I just started reading Naomi Klein's book The Shock Doctrine and from the introduction, it sets the stage for what a Harper majority might look like.

She begins by discussing Katrina and the horrible devastation the storm caused. But in the midst of the chaos, were the smiling faces of the neoconservative interlopers. They failed to see the human misery, but instead saw an opportunity for profit. Levelled land on which to build a free market empire.
The news racing around the shelter that day was that Richard Baker, a prominent Republican Congressman from this city, had told a group of lobbyists, "We finally cleaned up public housing in New Orleans. We couldn't do it, but God did." Joseph Canizaro, one of New Orleans' wealthiest developers, had just expressed a similar sentiment: "I think we have a clean sheet to start again. And with that clean sheet we have some very big opportunities." All that week the Louisiana State Legislature in Baton Rouge had been crawling with corporate lobbyists helping to lock in those big opportunities: lower taxes, fewer regulations, cheaper workers and a "smaller, safer city"—which in practice meant plans to level the public housing projects and replace them with condos. Hearing all the talk of "fresh starts" and "clean sheets," you could almost forget the toxic stew of rubble, chemical outflows and human remains just a few miles down the highway. (1)
Leading the charge for God's chosen people, the corporatists, was the late Milton Friedman, a man who has played an integral role in the neoconservative/neoliberal/free market movement.

And he began in an area near and dear to his heart. Privatizing eduction.
One of those who saw opportunity in the floodwaters of New Orleans was Milton Friedman, grand guru of the movement for unfettered capitalism and the man credited with writing the rulebook for the contemporary, hyper-mobile global economy. Ninety-three years old and in failing health, "Uncle Miltie," as he was known to his followers, nonetheless found the strength to write an op-ed for the Wall Street Journal three months after the levees broke. "Most New Orleans schools are in ruins," Friedman observed, "as are the homes of the children who have attended them. The children are now scattered all over the country. This is a tragedy. It is also an opportunity to radically reform the educational system."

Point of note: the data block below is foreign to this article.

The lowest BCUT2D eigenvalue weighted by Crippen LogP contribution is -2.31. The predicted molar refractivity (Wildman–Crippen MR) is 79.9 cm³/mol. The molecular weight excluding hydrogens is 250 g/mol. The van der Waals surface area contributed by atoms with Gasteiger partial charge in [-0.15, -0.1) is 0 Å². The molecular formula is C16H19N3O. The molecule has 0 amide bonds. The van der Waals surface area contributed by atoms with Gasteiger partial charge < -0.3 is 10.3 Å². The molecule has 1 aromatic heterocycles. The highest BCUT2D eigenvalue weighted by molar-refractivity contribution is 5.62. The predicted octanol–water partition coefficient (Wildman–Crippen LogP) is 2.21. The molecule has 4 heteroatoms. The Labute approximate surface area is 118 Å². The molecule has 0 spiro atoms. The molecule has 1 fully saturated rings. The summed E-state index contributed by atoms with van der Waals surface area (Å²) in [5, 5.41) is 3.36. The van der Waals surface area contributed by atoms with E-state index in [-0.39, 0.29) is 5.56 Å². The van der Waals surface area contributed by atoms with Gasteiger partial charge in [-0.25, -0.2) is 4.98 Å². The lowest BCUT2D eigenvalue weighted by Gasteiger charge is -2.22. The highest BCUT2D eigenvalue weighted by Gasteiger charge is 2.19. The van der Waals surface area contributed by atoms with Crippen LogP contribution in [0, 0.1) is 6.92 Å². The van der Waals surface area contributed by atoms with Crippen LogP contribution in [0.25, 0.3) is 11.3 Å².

Friedman's radical idea was that instead of spending a portion of the billions of dollars in reconstruction money on rebuilding and improving New Orleans' existing public school system, the government should provide families with vouchers, which they could spend at private institutions, many run at a profit, that would be subidized by the state. It was crucial, Friedman wrote, that this fundamental change not be a stopgap but rather "a permanent reform." (1)
Friedman had been a regular speaker at the Fraser Institute and has been following Canada's own right-wing revolution.

And Canada's right-wing revolution, includes the desire to 'radically reform the educational system'.

The Reform Party had public education in their cross hairs:
The Reformers gathered in Saskatoon saved perhaps the loudest cheers, whistles, and applause for [founding member William] Gairdner's last shot: 'And my favourite proposal, by the way, is returning choice to education by privatizing every school in the country'. (2)
When Jim Flaherty was finance minister in Ontario, he did "Uncle Miltie" proud. From the National Review:
We don't often look to Canada for inspiring leadership. But Jim Flaherty — the finance minister of Ontario, its largest and wealthiest province — is poised to make his constituency a model of smaller government and respect for individual freedom.

Flaherty is running to succeed premier Mike Harris at the helm of Ontario's governing Progressive Conservative party in the party's leadership election on March 23. His full-bodied, conservative platform of tax cuts, privatization, and school choice has set the agenda for the contest ... Flaherty first caught the attention of grassroots conservatives with his unexpected announcement in last year's budget of a $3,500 ($2,300 USD) per-child tax credit for parents who send their children to independent schools. The measure, according to Laura Swartley of the Milton and Rose D. Friedman Foundation for School Choice, is the most generous education tax credit in North America. It alone has won Flaherty the support of social conservatives and minority religious groups. (3)
The quote at the top of the page from Stephen Harper, was in response to Flaherty's private school subsidy. (Hill Times, 2001)

In his 2007 federal budget, he provided "bursaries" for elementary school students.